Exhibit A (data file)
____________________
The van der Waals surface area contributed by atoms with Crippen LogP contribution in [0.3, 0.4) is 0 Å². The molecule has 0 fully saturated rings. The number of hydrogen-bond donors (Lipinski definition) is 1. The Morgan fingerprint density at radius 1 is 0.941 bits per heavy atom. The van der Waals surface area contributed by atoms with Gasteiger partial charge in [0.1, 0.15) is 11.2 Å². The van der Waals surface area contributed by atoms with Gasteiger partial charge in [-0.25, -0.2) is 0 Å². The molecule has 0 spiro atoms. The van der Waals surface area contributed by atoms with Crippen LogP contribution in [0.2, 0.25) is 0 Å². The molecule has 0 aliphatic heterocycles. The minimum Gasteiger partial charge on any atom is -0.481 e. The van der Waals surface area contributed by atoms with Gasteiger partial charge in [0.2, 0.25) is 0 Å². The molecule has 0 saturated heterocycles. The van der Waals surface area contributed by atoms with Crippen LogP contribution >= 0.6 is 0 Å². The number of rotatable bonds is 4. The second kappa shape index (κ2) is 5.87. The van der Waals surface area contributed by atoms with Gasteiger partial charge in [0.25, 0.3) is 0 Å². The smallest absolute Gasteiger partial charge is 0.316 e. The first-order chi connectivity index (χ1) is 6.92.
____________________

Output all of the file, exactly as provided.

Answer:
The van der Waals surface area contributed by atoms with Crippen LogP contribution in [0.3, 0.4) is 0 Å². The molecule has 0 fully saturated rings. The number of hydrogen-bond donors (Lipinski definition) is 1. The Morgan fingerprint density at radius 1 is 0.941 bits per heavy atom. The van der Waals surface area contributed by atoms with Gasteiger partial charge in [0.1, 0.15) is 11.2 Å². The van der Waals surface area contributed by atoms with Gasteiger partial charge in [-0.25, -0.2) is 0 Å². The molecule has 0 spiro atoms. The van der Waals surface area contributed by atoms with Crippen LogP contribution in [0.2, 0.25) is 0 Å². The molecule has 0 aliphatic heterocycles. The minimum Gasteiger partial charge on any atom is -0.481 e. The van der Waals surface area contributed by atoms with Gasteiger partial charge in [0.2, 0.25) is 0 Å². The molecule has 0 saturated heterocycles. The van der Waals surface area contributed by atoms with Crippen LogP contribution >= 0.6 is 0 Å². The number of rotatable bonds is 4. The second kappa shape index (κ2) is 5.87. The van der Waals surface area contributed by atoms with Gasteiger partial charge in [0.25, 0.3) is 0 Å². The smallest absolute Gasteiger partial charge is 0.316 e. The first-order chi connectivity index (χ1) is 6.92.